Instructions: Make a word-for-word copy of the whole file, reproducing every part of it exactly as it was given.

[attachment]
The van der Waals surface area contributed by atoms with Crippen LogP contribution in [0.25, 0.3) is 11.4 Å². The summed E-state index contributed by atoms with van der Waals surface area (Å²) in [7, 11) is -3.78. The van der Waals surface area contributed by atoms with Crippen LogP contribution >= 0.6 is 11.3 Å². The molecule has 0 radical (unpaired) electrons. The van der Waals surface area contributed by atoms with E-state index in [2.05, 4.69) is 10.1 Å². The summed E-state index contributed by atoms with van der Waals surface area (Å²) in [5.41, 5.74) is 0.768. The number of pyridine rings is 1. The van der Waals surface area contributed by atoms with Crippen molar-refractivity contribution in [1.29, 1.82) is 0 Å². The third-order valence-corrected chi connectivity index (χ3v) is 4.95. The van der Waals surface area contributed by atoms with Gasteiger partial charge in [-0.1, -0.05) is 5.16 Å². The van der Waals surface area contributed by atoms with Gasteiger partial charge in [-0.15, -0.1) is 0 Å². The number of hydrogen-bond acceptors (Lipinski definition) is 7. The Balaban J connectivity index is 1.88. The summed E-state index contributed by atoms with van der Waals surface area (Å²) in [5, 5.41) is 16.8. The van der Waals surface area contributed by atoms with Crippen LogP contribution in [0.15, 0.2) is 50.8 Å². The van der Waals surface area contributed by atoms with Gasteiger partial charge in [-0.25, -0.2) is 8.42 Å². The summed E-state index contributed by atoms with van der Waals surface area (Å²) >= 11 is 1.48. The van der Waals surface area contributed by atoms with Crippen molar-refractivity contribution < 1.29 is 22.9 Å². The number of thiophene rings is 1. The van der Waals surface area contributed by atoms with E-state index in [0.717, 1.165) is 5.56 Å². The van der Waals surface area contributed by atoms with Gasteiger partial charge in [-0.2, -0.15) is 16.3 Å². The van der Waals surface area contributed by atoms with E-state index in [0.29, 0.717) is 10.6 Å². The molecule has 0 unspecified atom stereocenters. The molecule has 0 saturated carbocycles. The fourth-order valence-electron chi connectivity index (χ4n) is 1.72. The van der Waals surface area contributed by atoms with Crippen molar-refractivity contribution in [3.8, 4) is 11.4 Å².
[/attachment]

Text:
The van der Waals surface area contributed by atoms with Crippen LogP contribution in [0.25, 0.3) is 11.4 Å². The summed E-state index contributed by atoms with van der Waals surface area (Å²) in [7, 11) is -3.78. The van der Waals surface area contributed by atoms with Crippen LogP contribution >= 0.6 is 11.3 Å². The molecule has 0 radical (unpaired) electrons. The van der Waals surface area contributed by atoms with E-state index in [2.05, 4.69) is 10.1 Å². The summed E-state index contributed by atoms with van der Waals surface area (Å²) in [5.41, 5.74) is 0.768. The number of pyridine rings is 1. The van der Waals surface area contributed by atoms with Crippen molar-refractivity contribution in [1.29, 1.82) is 0 Å². The third-order valence-corrected chi connectivity index (χ3v) is 4.95. The van der Waals surface area contributed by atoms with Gasteiger partial charge in [-0.1, -0.05) is 5.16 Å². The van der Waals surface area contributed by atoms with Gasteiger partial charge in [-0.15, -0.1) is 0 Å². The number of hydrogen-bond acceptors (Lipinski definition) is 7. The Balaban J connectivity index is 1.88. The summed E-state index contributed by atoms with van der Waals surface area (Å²) in [5, 5.41) is 16.8. The van der Waals surface area contributed by atoms with Crippen LogP contribution in [0.15, 0.2) is 50.8 Å². The van der Waals surface area contributed by atoms with Gasteiger partial charge in [-0.25, -0.2) is 8.42 Å². The summed E-state index contributed by atoms with van der Waals surface area (Å²) >= 11 is 1.48. The van der Waals surface area contributed by atoms with Crippen molar-refractivity contribution < 1.29 is 22.9 Å². The number of thiophene rings is 1. The van der Waals surface area contributed by atoms with E-state index in [0.717, 1.165) is 5.56 Å². The van der Waals surface area contributed by atoms with Gasteiger partial charge in [-0.2, -0.15) is 16.3 Å². The van der Waals surface area contributed by atoms with E-state index in [0.29, 0.717) is 10.6 Å². The molecule has 0 unspecified atom stereocenters. The molecule has 0 saturated carbocycles. The fourth-order valence-electron chi connectivity index (χ4n) is 1.72. The van der Waals surface area contributed by atoms with Crippen molar-refractivity contribution in [3.8, 4) is 11.4 Å².